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  • Writer's pictureCatherine Howe


Updated: Apr 6, 2023

In the late 1990s, I visited South Africa on a tour with a ballet company. We flew to Cape Town and spent a week there, then went to Pretoria and on to Johannesburg. It was an incredible trip and it meant a lot to me because in the years leading up to us going I was very interested in South Africa as a country.

My mother and I had started to read the books written by Sir Laurens Van der Post which were mostly set in South Africa. He had said that the stories he told in his books were based on the years he spent in the country and that they were based on true events. Of course it transpired later that he had lied about his life and that he had made most of these stories up. It was tragic in some ways, but the books were fantastic and lovely to read so I decided that I could deal with them not being true.

As a result of reading these books I developed an interest and a fascination with what was going on in South Africa politically. Nelson Mandela had been released, apartheid had ended and the black South Africans had finally been given the vote. I was ecstatic about all of that. So you can imagine how thrilled I was to have the opportunity to visit the country.

We saw many amazing things on that trip but the most thrilling thing was that we were asked by the management if any of us would like to go to Soweto for a morning to present a music workshop with some young string players who lived there. A group of four of us from the orchestra agreed to go. As our mini bus lurched towards Soweto, we were apprehensive because we had no information about who would be there, or what we were expected to do with anyone who was there. The bus dropped us off at a building that was not unlike a community centre. The place was empty. The bus drove off and left us. We sat in a big room, waiting, wondering why we had ever agreed to do it. But over the next thirty minutes a few youngsters showed up, one by one: violinists, and a couple of cellists. Playing-wise they were of various standards. We discussed what to do and we decided to teach them a Scottish tune which could be played as a round. Sadly, I can't remember now what tune it was, but we wrote out specific parts for the differing abilities and then we sat down in a circle and began to play. It started off quite chaotic but as we played it over and over again, it began to come together. We knew the children were enjoying it because they just didn't want to stop playing!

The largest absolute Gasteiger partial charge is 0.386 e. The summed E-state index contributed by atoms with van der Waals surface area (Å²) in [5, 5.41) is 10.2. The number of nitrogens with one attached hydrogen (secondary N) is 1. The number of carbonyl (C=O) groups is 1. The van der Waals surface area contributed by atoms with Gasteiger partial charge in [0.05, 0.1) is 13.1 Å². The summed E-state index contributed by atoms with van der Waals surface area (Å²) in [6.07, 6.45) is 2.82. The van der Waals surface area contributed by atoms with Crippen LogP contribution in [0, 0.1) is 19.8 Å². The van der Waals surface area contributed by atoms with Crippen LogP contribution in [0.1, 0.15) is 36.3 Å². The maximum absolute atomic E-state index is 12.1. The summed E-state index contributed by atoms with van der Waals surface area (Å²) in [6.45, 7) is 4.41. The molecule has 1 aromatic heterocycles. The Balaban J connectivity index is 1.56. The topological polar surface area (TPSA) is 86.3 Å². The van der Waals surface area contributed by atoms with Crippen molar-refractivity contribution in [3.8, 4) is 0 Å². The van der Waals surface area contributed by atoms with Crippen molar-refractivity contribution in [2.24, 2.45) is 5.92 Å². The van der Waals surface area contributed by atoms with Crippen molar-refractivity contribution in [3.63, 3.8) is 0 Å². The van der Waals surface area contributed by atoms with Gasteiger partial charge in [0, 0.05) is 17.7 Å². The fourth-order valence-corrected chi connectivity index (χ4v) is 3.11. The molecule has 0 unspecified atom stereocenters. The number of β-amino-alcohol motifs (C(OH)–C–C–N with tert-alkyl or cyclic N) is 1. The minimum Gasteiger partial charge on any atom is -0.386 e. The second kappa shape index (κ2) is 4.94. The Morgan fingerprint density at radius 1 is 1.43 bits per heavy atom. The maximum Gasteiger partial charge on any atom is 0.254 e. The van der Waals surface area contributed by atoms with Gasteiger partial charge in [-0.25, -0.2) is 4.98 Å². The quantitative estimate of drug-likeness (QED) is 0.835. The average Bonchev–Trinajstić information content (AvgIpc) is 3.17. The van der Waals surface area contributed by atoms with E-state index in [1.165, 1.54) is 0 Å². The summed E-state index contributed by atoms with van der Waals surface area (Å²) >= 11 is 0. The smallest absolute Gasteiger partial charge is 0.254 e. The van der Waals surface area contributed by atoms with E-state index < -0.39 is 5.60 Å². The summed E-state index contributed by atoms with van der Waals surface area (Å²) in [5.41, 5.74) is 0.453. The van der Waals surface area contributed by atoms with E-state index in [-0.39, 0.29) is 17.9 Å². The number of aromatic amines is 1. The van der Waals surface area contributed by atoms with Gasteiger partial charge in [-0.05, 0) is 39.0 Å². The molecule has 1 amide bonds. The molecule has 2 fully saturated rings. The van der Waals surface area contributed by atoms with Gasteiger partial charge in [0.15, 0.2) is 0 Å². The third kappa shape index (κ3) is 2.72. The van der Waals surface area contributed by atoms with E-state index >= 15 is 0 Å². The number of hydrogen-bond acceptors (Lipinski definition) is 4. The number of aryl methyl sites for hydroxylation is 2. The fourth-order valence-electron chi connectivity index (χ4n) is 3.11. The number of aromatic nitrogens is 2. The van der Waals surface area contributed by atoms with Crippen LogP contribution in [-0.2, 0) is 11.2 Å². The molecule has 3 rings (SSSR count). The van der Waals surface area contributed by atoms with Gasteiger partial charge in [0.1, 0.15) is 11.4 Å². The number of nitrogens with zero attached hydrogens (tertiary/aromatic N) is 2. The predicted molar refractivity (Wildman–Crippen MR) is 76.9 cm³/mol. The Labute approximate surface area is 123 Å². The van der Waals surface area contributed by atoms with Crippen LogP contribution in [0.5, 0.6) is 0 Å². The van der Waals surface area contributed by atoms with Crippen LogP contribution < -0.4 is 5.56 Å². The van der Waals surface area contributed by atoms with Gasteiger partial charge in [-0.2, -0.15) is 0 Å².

At lunchtime one of the girls, Jacqueline, took me for a walk around the neighbourhood and she told me about her family and her dreams for the future. I very much enjoyed hearing about her life. When we arrived back at the centre, everyone was playing the round again. When the children stopped they asked if they could play us something and they played 'Nkosi Sikelel' iAfrika' ('God Bless Africa' - the South African national anthem). They played with so much conviction and pride and we were all moved to tears.

I realised at that moment that despite our indescribably different backgrounds, through our experience of playing music together we were sharing something unique between us. Our differences melted away as we played together. This was such a clear demonstration of the power of music and I had never before seen that so starkly.

We said our goodbyes. The image of the youngsters turning to wave good-bye to us as they sauntered nonchalantly away down the road, their violin cases swinging in the hot wind, dust swirling around them, is something I will never forget.

And so this is the reason why I have arranged this national anthem. I've wanted to arrange it for years but could never decide quite how to do it. I've settled on a string quartet version. Below is the version I have come up with. If you read the information about the piece, on the product page, you can learn more about the piece of music itself, where the tune came from, and how it became the national anthem of South Africa.


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